But if you really think about it, each of these 16 procedures that a new company has to undertake before it can start doing business would require several more procedures. Like registering with the SSS – how many procedures does it take before one actually gets registered?

Just recently, President Duterte signed into law Republic Act no. 11032 or the Ease of Doing Business Act which amended RA 9485 or the Anti-Red Tape Act of 2007.

RA 11032 prescribes specific periods for completing transactions with the government, such as three working days for simple transactions, seven for complex ones, and 20 for highly technical applications. If there is no approval of the transaction within the prescribed period, then the application is deemed approved.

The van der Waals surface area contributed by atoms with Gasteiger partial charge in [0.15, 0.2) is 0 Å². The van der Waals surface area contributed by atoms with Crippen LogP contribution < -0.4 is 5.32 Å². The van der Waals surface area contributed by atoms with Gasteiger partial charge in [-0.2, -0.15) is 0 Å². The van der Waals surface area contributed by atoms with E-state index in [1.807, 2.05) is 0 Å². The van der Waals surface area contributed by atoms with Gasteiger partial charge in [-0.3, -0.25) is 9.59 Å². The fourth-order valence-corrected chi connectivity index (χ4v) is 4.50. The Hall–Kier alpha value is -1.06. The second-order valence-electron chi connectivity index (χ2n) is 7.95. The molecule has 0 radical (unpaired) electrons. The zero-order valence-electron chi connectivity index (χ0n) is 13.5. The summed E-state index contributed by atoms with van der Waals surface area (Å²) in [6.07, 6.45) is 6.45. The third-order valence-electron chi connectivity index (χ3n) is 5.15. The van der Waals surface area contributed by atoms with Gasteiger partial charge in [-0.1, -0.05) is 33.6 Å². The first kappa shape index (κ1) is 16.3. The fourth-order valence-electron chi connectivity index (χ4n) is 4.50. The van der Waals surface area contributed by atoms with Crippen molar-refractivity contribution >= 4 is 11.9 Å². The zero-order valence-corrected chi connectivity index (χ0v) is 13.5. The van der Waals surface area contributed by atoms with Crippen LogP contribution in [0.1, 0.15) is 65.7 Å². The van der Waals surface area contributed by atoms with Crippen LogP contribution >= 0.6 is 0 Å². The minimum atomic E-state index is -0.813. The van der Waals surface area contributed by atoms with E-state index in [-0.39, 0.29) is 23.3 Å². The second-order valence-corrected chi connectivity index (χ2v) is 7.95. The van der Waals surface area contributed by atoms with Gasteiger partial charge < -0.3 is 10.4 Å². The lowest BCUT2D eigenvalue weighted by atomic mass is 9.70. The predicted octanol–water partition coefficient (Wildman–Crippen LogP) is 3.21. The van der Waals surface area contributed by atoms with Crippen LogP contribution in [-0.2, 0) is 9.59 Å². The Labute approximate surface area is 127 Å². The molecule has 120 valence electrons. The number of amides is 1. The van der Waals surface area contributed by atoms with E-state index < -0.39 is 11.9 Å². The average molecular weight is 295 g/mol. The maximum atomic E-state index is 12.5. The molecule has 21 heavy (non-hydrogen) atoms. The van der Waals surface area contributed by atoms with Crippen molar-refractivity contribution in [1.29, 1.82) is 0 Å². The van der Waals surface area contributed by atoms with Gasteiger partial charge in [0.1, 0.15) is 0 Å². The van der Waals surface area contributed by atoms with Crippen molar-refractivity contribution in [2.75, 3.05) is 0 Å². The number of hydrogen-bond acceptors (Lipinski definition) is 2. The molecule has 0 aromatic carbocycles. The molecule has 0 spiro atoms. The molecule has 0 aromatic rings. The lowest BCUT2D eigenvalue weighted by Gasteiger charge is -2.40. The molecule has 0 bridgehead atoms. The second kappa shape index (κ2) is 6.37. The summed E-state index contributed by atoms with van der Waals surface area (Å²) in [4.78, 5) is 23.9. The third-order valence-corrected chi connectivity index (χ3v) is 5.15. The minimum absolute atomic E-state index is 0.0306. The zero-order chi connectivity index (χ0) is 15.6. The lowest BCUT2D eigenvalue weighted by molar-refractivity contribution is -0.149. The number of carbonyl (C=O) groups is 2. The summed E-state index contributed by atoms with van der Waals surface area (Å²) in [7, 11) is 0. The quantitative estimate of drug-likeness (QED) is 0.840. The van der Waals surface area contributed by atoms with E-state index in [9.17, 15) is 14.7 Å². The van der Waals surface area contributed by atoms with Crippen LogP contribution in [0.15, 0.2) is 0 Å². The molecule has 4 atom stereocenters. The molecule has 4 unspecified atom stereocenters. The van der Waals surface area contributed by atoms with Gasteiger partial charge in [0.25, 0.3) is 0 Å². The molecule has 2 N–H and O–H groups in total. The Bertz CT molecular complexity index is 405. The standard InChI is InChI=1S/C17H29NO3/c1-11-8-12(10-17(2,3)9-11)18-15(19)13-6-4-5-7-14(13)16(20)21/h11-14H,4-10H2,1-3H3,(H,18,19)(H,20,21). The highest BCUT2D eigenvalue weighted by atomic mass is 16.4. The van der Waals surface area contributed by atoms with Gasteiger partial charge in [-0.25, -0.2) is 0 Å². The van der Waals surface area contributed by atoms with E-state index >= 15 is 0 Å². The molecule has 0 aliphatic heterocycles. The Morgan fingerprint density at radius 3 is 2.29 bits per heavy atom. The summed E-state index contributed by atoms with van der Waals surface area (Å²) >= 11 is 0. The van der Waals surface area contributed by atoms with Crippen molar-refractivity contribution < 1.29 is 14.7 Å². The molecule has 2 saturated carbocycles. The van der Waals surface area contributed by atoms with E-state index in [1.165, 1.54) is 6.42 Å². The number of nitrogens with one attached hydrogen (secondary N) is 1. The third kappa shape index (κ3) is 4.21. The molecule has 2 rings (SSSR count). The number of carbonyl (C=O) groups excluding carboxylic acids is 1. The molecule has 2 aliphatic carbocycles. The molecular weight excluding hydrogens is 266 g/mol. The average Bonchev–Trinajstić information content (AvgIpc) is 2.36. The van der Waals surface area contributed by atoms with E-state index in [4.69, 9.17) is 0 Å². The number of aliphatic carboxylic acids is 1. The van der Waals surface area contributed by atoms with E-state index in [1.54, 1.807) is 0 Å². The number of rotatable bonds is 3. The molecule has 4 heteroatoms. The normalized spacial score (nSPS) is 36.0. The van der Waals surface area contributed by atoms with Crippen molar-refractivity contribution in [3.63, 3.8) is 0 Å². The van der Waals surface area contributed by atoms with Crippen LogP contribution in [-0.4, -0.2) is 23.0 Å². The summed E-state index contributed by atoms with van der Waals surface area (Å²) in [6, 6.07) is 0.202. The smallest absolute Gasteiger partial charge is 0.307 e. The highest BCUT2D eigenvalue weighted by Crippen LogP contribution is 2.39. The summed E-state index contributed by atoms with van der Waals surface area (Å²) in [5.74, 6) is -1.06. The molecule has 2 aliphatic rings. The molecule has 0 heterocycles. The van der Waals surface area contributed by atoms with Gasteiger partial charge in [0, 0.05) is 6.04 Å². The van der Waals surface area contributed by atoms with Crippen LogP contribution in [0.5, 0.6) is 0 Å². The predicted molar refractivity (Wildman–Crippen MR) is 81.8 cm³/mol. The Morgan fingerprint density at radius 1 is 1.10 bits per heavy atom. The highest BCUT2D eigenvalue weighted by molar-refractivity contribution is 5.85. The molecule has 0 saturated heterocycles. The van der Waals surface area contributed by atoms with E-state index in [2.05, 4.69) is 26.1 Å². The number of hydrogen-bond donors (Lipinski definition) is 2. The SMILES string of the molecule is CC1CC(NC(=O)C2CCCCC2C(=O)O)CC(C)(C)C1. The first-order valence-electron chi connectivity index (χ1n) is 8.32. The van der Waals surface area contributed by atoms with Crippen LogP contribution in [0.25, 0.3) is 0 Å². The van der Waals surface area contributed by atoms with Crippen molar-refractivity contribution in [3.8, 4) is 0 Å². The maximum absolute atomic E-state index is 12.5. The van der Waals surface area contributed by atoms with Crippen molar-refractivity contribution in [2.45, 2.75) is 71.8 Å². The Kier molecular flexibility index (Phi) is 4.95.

The new law streamlines procedures for securing fire clearances and certificates. A central business portal and an anti-red tape authority will be set up, while an advisory council will be organized to promote ease of doing business.

Aside from reducing the number of days to complete transactions with government, it is also important that the number of requirements, including required documents, be reduced.

If this new law will deliver as envisioned, then it will definitely push the Philippines up the World Bank rankings, but more importantly, this will make our country more attractive to foreign investors.

How it will deliver is another thing.

An Ease of Doing Business Summit will be held today (June 13) to be participated in by representatives from the Department of Trade and Industry headed by Secretary Mon Lopez, members of the Doing Business Task Force, and representatives from the government and the business community. Specifically, the summit will highlight the reforms accomplished by the Doing Business Task Force and the plans moving forward to improve overall service delivery.